Friday, September 24, 2010
The Renaissance 1450-1600 introduced the idea of music with parts that are independent of one another--or the concept of polyphony. Music then became more complex, there were more things to hear. This layering of sound needed a kind of visualization for it to be "heard." Or, in other words, sound became multi-sensory.
Da Vinci noted two types of visualization, "Post-imagining--the imagining of things that are past," and "preimagining--the imagining of things that are to be."
In 1931, inside the diversion tunnels at the Hoover Dam, there also was this kind of urgent, consistent, polyphony of sound, with drills running, power shovels removing muck, the jumbo rig hauling men forwards and backwards as generators and compressors edged on. It was sound that could spark memory in a man. For it seems the unfamilar polyphony soon enough became familiar. And with this familiarity so etched in the mind, it would forever after quicken a memory.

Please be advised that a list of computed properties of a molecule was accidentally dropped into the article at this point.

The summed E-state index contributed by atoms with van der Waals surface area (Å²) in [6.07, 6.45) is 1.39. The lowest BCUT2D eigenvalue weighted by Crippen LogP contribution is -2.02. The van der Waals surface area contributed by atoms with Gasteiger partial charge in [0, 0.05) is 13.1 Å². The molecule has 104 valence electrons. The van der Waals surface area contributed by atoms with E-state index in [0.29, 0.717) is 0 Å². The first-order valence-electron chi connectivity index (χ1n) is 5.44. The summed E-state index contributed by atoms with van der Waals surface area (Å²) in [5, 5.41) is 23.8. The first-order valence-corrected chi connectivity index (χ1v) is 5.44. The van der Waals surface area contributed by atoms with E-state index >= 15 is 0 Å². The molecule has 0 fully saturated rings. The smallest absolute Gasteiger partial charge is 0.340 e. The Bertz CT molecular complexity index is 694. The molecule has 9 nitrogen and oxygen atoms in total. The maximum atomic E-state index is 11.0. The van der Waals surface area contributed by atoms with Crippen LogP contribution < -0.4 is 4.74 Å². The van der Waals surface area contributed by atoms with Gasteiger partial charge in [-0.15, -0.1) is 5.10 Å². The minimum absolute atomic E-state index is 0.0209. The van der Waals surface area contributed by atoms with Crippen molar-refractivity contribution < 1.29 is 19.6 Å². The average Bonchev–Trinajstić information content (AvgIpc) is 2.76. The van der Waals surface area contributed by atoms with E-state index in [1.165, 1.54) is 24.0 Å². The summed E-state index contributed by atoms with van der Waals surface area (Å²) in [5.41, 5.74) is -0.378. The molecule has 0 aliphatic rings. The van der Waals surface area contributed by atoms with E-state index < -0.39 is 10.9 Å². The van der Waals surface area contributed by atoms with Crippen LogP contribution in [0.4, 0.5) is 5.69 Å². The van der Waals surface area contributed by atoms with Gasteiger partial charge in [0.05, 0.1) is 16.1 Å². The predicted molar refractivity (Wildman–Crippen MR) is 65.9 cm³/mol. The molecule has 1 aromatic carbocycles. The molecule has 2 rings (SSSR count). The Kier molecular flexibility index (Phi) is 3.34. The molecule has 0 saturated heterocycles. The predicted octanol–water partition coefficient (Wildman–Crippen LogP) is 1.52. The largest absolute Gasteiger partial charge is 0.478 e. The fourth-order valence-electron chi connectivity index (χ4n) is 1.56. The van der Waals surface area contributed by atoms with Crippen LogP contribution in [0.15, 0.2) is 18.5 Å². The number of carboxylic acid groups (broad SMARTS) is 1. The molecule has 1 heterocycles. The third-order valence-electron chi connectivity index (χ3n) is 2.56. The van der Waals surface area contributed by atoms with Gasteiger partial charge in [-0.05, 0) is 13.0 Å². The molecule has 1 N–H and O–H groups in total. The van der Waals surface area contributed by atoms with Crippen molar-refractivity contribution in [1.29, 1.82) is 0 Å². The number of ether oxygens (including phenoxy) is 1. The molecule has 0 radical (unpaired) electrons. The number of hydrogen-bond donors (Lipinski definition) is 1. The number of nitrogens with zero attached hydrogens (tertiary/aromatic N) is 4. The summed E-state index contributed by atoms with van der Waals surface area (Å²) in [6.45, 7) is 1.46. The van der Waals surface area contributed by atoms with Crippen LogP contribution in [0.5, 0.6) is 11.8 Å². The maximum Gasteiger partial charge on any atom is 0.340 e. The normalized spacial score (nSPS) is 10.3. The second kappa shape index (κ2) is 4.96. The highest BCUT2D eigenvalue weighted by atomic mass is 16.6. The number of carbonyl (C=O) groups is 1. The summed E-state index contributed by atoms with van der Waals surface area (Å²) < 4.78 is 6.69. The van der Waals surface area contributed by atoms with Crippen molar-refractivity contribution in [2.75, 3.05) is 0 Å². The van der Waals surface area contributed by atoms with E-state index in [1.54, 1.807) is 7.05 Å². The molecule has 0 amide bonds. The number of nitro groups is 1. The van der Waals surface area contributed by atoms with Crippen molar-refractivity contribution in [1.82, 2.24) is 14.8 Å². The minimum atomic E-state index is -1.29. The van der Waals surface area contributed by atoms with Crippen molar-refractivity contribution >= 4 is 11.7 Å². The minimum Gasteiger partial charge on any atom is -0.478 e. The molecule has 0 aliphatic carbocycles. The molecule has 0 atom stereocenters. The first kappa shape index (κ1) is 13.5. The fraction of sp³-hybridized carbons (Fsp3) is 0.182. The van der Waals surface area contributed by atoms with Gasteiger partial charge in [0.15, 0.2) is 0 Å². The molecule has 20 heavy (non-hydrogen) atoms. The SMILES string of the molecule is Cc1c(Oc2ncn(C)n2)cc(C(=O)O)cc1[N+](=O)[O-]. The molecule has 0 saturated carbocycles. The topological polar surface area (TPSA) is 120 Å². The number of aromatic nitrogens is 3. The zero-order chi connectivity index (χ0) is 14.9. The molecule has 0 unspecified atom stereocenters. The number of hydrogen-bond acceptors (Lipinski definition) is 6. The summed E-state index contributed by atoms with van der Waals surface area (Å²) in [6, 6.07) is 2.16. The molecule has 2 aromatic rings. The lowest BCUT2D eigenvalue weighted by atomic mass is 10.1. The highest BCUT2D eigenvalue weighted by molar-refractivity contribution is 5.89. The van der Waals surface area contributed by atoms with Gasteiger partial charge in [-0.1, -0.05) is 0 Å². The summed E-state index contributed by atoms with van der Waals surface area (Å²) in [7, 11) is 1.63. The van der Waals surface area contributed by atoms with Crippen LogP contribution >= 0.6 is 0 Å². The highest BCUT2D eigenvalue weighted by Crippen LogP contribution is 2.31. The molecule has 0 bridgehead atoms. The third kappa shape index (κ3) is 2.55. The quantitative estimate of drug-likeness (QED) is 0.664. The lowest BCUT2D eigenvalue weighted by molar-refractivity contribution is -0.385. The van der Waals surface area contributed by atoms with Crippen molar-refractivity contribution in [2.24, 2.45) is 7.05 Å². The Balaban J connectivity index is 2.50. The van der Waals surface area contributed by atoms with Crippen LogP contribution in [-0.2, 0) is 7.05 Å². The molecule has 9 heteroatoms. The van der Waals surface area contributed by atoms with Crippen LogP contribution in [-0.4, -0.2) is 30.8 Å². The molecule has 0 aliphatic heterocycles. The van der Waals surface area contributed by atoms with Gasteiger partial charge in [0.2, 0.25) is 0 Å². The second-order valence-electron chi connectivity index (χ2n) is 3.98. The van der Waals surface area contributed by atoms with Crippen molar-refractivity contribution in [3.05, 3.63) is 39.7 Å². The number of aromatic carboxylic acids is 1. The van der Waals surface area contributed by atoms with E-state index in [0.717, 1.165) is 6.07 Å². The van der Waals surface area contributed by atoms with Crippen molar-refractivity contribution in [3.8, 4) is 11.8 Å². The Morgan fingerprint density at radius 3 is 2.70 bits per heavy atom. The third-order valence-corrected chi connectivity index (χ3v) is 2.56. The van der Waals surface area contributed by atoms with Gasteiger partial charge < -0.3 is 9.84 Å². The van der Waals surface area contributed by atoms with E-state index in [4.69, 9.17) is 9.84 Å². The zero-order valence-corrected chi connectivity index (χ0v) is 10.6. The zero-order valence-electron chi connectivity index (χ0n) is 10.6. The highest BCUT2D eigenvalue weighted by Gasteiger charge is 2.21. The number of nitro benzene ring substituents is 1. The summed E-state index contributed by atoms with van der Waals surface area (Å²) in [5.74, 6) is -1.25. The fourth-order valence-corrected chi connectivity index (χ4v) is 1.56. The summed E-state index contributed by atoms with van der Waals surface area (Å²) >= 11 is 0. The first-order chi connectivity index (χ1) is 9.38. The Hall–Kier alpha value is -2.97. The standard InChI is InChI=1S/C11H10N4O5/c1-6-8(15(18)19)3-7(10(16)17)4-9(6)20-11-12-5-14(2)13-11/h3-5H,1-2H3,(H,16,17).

In the midst of all this, dam workers were constantly looking into the throat of the tunnel, imagining the end way through. The polyphony of sounds combined with this strain in the direction of their visualization may have helped them push harder at their jobs than they would have ever expected.
Under layers of rock were layers of sound and layers of men in self-possessed silence, listening by way of visualization.